Usain Bolt has warned Justin Gatlin that he is even more determined not to give up his 200 metres world title than he was his 100m crown.
The two-time drug cheat will get the chance to exact revenge on his defeat to the Jamaican over the longer sprint, the heats of which get under way at Beijing’s Bird’s Nest stadium on Tuesday.
Bolt came to the rescue of his crisis-ridden sport by denying Gatlin gold in the blue-riband event, winning by one hundredth of a second.
Weeks of doping allegations had seen the clash billed as the saviour of athletics up against its number one villain, but there is still time for more unwanted headlines in round two of the heavyweight showdown.
Gatlin, who returned from a four-year doping ban in 2010, said he threw away his hopes of 100m glory with a late stumble and Bolt expects him to come back firing.
“Justin Gatlin has been running great all season so I do not expect him to show up at start line and not compete,” the 29-year-old said.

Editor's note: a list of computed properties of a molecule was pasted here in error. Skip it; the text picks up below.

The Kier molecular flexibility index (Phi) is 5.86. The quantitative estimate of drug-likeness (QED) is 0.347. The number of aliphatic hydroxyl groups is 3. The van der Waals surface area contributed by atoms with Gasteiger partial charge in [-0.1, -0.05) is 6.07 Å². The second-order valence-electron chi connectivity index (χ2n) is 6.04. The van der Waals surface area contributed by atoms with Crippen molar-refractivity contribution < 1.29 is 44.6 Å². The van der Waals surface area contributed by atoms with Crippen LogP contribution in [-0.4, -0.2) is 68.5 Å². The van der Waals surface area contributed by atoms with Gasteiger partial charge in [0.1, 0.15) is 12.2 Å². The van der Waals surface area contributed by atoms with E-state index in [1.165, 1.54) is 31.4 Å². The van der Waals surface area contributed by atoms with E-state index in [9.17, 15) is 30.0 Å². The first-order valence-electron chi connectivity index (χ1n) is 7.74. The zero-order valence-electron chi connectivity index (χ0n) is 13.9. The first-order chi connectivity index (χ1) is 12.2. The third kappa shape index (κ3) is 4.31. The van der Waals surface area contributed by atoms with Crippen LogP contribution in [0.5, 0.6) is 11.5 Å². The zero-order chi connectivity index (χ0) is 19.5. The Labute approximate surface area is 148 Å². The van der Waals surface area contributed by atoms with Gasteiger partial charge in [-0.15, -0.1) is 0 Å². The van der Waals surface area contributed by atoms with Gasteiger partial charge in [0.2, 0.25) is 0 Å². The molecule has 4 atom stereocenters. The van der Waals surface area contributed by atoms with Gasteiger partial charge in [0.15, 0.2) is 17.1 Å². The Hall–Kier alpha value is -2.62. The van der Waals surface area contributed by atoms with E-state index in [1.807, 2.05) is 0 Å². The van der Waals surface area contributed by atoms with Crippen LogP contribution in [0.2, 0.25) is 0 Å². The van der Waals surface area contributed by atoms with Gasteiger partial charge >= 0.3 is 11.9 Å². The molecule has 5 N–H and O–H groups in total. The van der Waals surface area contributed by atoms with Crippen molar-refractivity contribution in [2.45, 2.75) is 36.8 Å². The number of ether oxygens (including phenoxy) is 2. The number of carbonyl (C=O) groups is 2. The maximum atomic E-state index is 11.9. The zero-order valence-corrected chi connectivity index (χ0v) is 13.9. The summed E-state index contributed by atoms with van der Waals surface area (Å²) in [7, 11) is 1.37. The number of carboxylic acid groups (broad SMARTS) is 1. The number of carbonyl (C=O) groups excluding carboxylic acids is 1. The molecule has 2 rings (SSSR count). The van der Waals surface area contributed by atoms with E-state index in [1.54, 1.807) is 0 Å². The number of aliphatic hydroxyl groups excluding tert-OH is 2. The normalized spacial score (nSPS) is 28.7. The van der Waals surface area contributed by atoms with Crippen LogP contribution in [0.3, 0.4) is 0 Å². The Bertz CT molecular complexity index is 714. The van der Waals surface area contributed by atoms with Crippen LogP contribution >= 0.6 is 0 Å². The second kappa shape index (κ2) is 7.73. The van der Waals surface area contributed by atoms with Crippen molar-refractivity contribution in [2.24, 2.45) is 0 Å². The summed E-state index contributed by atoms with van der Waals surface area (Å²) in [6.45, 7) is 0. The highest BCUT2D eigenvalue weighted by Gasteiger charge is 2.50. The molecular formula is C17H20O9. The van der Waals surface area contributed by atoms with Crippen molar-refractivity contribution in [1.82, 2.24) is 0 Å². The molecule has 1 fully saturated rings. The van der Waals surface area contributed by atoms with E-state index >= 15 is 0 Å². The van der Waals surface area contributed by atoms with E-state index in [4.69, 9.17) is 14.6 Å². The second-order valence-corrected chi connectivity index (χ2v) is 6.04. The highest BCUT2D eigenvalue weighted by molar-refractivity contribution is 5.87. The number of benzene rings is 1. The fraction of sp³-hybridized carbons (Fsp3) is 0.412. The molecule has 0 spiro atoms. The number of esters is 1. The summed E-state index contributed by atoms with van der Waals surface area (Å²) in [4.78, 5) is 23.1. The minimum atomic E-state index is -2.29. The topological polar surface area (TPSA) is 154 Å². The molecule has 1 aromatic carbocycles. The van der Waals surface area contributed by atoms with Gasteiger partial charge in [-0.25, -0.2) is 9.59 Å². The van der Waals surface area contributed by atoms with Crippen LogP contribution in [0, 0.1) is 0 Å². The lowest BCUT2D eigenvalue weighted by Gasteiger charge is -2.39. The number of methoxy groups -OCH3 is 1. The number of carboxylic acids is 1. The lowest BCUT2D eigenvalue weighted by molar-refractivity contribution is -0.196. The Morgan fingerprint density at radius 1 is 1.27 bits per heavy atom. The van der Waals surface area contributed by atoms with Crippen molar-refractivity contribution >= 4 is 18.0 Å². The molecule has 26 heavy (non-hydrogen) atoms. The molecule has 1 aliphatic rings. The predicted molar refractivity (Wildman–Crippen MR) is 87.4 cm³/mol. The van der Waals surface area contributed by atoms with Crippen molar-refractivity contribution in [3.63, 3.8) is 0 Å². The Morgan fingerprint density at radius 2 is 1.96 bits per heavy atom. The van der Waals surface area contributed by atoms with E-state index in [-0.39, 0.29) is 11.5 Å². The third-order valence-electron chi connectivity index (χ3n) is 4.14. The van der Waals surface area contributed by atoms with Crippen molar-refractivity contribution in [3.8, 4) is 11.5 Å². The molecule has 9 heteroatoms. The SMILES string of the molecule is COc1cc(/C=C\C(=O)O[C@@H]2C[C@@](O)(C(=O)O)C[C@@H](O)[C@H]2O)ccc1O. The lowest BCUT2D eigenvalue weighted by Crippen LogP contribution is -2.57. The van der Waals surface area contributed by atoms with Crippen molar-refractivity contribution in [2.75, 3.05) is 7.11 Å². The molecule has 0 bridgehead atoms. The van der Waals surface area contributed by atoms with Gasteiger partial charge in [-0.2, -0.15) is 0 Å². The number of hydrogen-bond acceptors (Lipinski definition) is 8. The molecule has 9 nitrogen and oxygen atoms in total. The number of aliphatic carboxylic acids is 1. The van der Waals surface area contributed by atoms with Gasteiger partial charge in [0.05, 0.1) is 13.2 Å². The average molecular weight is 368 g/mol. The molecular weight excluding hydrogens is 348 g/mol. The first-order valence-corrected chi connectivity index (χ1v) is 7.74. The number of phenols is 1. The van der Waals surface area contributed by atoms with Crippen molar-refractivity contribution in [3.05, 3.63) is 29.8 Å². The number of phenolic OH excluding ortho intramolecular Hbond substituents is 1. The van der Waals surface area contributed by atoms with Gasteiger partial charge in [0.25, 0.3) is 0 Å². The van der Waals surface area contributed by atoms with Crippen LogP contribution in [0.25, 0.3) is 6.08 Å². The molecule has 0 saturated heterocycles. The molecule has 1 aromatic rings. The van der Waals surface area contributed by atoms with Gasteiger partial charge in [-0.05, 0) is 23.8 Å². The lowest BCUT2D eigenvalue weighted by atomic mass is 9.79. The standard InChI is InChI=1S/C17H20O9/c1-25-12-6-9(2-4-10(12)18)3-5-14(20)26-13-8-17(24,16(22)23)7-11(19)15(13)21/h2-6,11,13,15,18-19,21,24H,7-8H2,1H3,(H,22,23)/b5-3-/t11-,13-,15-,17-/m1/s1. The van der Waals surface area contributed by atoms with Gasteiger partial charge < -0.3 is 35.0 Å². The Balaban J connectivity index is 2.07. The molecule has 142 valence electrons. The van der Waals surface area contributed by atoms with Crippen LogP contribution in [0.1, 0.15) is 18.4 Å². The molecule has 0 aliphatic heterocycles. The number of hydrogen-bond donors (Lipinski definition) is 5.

“I’m looking forward to it as it’s my favourite event and something I want more than the 100m.
“I never doubt myself. I know my ability.”
Bolt has not lost over 200m at a global championships since 2007 but this season he has not broken 20 seconds, while Gatlin leads the world rankings with a personal best of 19.57secs.
The six-time Olympic champion’s run of 9.79s in the 100m final was evidence he is clearly in shape to go much faster than his season’s best of 20.13, which ranks him just 19th in the world.
He may also have the psychological edge, having triumphed against the odds in the first meeting, but Gatlin said he was ready to respond.
“He’s a gamer, he’s a showman, anyone who goes the line to go against him has to be ready to go to work,” said the 33-year-old American, who reckoned this would be the pair’s first meeting over 200m in 10 years.
“I’m excited to run it, I’ve run it a lot.
“The 100m and 200m are two different beasts. I’ve got to focus.”
Bolt’s training partner, Great Britain’s Anguillan-born sprinter Zharnel Hughes, has an outside chance of a medal.